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Pesach Reflection 2011

Apr 09, 2011 — Categories: ,

by Rabbi Cindy G. Enger

Toward the beginning of the book of Exodus in the Torah, Moses—while tending the flock of his father-in-law, Yitro—pauses from his activities in order to pay attention to the extraordinary presence of a bush all aflame but unconsumed by the fire. God speaks to Moses from the burning bush and calls Moses to return to Egypt to participate directly in the process of liberation, to lead the Israelite people out from that land.

Reluctant to step into this leadership role, Moses tells God that the Israelites are going to want to know the name of the God who sent him. In the Bible, one’s name is significant, revealing one’s essence and deep-level identity. “Tell me, God,” says Moses, “so I can tell the Israelites; what is Your name?” God responds to Moses, “Ehyeh-Asher-Ehyeh; tell the Israelites, ‘Ehyeh sent me to you.’”

Ehyeh-Asher-Ehyeh is often translated as “I am who/that I am.” But the verb “to be” conjugated and stated in this way can mean many things, among the possibilities: “I am who I am becoming,” “I am becoming who I will be,” “I will be who I am becoming,” “I will be who I am,” “I am who I will be.” The God who sends Moses back to Egypt to be an agent of change and a leader of liberation is a God of change and becoming, a God of process and possibility. We might even say that process, change and becoming are the very nature of what/who God is.

Moses returns to Egypt and speaks to the Israelite people of God’s promises of freedom and redemption. But the Israelites could not hear Moses because their spirits were crushed due to long-term oppression and hard, difficult servitude and labor. The Israelite people could not believe they could possibly be free. Neither God as change nor their own capacity to experience liberating change was yet part of their internalized vision of faith. That journey and revelation still lay before them.

But it is here, in a constricted, crushed-spirit place, that the Torah begins its telling of the dramatic unfolding of the Exodus from Egypt. This story of the Exodus from Egypt is the archetypal model of redemption for the Jewish people. In Hebrew, the word for Egypt is mitzrayim, which means narrow straits, places of constriction. The journey to freedom involves the transformative process of moving from the narrow place, the constricted space, out into the openness of the desert, the uncharted wilderness terrain that is both uncertain and also full of possibility. This journey to freedom is the universal human process of opening the heart. It calls for awareness of the truth of our experience as well as tremendous courage and compassion toward the process of change.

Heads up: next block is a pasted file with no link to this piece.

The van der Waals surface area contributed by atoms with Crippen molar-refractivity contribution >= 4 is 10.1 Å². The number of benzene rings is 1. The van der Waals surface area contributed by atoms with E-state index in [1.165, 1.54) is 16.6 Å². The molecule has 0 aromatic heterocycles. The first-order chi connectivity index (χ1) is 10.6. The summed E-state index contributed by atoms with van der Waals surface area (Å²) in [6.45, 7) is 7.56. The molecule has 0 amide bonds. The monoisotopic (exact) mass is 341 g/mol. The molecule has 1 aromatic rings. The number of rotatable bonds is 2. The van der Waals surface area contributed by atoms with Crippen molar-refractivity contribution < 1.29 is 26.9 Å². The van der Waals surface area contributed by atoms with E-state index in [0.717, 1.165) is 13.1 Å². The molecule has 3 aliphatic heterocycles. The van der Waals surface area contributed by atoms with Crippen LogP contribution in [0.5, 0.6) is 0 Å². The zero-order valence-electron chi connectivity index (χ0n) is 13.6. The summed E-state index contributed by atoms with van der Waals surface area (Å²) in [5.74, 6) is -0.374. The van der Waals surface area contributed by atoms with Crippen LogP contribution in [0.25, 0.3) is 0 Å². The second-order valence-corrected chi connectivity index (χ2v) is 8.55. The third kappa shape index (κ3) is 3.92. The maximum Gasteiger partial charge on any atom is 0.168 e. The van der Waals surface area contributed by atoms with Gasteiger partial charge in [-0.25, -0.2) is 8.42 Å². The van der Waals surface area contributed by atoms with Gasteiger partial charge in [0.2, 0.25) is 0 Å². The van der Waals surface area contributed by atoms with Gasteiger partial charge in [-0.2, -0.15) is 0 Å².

On Pesach/Passover each year, we Jews not only remember but also retell the story of the Exodus in such a way that we may feel as if we were redeemed from Egypt. In preparation for Pesach, we not only clean out our physical hametz, leavened bread and all related food items that we refrain from eating for the eight days of Pesach, but we also are encouraged to pay attention to the current state of our existential condition. In what ways are our hearts hardened, our spirits constricted, our bodies and souls yearning to dance with liberation, to experience what it is to be free? Are we paying attention to human suffering in our own communities and all around the world? Are we agents of fear and constriction or leaders committed to possibility and compassion in support of our own and other persons’ processes of courageous liberation and change?

Among the many teachings of the springtime festival of Pesach is the reminder that as human beings, our hearts can constrict in the presence of felt danger. Our hearts can constrict when we feel hurt or feel pain. Our hearts can constrict when we fear change or sense scarcity or abandonment. Our hearts can constrict for so many reasons. The heart’s constriction causes us and other human beings much suffering and great pain.

But there is another way. The invitation of Pesach, the Jewish people’s festival of freedom, is to open our hearts, to be truthful and generous, and to act with compassion. The call of Pesach is to step forward with courage, to cross the sea from known places of constriction and into new, uncharted terrains of choice and possibility. Pesach invites us to dance together in celebration of actual liberation as well as the as yet inchoate possibilities of ourselves and all humanity one day becoming free.

For survivors of abuse and for those working with human beings faced with the challenges of becoming free, Pesach is a reminder that liberation begins with truthful recognition of our hearts’ longings, of the places we are stuck and constricted, and of the step-by-step, courageous process of becoming free. Each year on Pesach, we are invited to journey together in community—women, men and children—committed to our own and each others’ capacity for healing and redemption, each one of us created in God’s image, that divine spark that in name and essence is possibility, process, and change.

This is the time of our liberation. May it be a season of rebirth and renewal. Amen.

Rabbi Cindy G. Enger

Affiliated with the Reform Movement of Judaism, Rabbi Enger is currently the spiritual leader of Congregation Beth Israel in Bellingham, WA. She formerly directed the Jewish Program at FaithTrust Institute and edited A Journey Towards Freedom: A Haggadah for Women Who Have Experienced Domestic Violence.

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